5. 5. Mike Pennacchi InteropNet Chief Engineer and Owner of Network Protocol Specialists <ul><li>This is a timely paper as we just came across a situation where a switch began crashing after spanning was turned on.  All of the commands were entered correctly, but the switch was not stable after spanning was enabled.   </li></ul><ul><li>Here are some of our reasons for recommending taps: </li></ul><ul><ul><li>Every client will change their switching infrastructure at one time or another.  Chances are that the monitoring method for the new switch will be different than the old, or not exist. Problem is that the troubleshooting portion of the network should not have to change every time the switches change. </li></ul></ul>
  6. 6. Mike Pennacchi (cont) <ul><ul><li>It is often assumed that the same people monitoring the network are responsible for the switch configurations. In many cases the troubleshooting groups may not have or want configuration access to the switches.  By having a separate out-of-band monitoring system, changes can be made to the monitoring network without affecting the switch configuration. </li></ul></ul><ul><ul><li>We often need multiple devices watching the same traffic.  Most of the taps today support the ability to output traffic to multiple devices. </li></ul></ul>
  7. 7. Betty DuBois Sniffer Expert, Course Developer, Trainer, Writer and Network Consultant <ul><li>I think the things that Tim covers are great.  I would like to see the auditing/lawful intercept angle expanded on.  I don’t think people really think about how an auditor will approach their environment.  </li></ul><ul><li>I would also like to add information on losing the VLAN tag information when spanning.  If there is an issue with ISL or 802.1q, how will I ever know with a SPAN port? </li></ul>
  8. 8. Betty DuBois (cont) <ul><li>Another issue is duplicate copies of the packet being sent to the analyzer.  If an entire VLAN is SPAN’ed (which people do, even though they shouldn’t) and the traffic is destined for within the VLAN, a copy is sent both for the egress and ingress.  People think they have thousands of retransmissions when they really don’t. You can spend twice as much time troubleshooting problems that don’t exist as you do the ones that actually are happening. Real access taps solve this and other issues with spanning. </li></ul><ul><li>Cisco’s answer to high speed capture and statistical analysis is the NAM blade. You could do an entire separate paper on the limitations and benefits of that. </li></ul>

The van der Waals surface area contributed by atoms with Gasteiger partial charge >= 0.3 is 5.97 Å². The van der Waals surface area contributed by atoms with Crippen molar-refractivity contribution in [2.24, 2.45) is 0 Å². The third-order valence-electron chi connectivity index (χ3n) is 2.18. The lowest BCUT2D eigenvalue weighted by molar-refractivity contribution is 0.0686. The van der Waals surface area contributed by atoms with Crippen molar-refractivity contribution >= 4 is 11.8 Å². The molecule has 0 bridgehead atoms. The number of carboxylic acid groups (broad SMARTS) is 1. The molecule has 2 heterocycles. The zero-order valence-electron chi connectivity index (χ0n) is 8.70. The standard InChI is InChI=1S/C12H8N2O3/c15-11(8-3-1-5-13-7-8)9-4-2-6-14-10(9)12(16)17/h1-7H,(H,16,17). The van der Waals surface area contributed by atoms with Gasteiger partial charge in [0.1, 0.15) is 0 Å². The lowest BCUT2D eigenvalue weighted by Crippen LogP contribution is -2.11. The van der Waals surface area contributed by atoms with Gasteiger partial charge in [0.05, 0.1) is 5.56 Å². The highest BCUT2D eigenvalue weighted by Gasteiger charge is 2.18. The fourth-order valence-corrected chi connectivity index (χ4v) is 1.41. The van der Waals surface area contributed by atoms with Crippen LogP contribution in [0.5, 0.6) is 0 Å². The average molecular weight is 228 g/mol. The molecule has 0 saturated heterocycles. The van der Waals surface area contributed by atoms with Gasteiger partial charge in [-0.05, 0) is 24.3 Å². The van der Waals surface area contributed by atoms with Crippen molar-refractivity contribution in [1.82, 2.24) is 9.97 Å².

9. 9. Steve Harriman VP Marketing of NetQoS <ul><li>You have captured the facts and I look forward to next installment when you review the appropriate use of SPAN technology for application and network performance monitoring. </li></ul>
  10. 10. Chris Bihary Director for Americas, Network Critical <ul><li>Tim, this article sheds much-needed light on today ’s demand for guaranteed, 100% access to properly monitor and analyze network traffic for compliance, security, QoS, and virtually any other network task. </li></ul><ul><li>Customers come to us because they ’r e looking for an unrestricted view into their critical network connections, with the assurance that they ’r e seeing everything happening on the network, and that the access device is not creating a fault point in the network. This type of guarantee is only available with proper TAP solutions, or as we refer to them - T raffic Access Points. </li></ul><ul><li>We ’r e happy to report that businesses are turning the corner from SPAN and other access technologies, and are starting to adopt permanent TAP solutions as part of a best-practice monitoring/management infrastructure. We ’v e seen 3X growth in TAP sales since we started operations in the U.S., and believe that it ’s a testament to the market being informed by thought-provoking articles like this! </li></ul>
  11. 11. Alastair Hartrup CEO and Founder, Network Critical <ul><li>It ’s the most fundamental, yet often overlooked, need of any network appliance or tool - access. Before any device can collect or analyze traffic to provide its service, whether that ’s security, compliance, performance acceleration, etc., it must first obtain 100% visibility to this data. </li></ul><ul><li>I started Network Critical in the 1990 ’s with a plan to resolve the inevitable limitations of SPAN access techniques and simplify installations. At the end of the day, a switch ’s first priority is performance, and it will drop mirrored monitoring ports the instant they threaten priority #1. </li></ul><ul><li>It takes dedicated monitoring solutions like TAPs to provide access, 24 hours day, 365 days a year, to help enterprise-class networks commit to today ’s management requirements. </li></ul>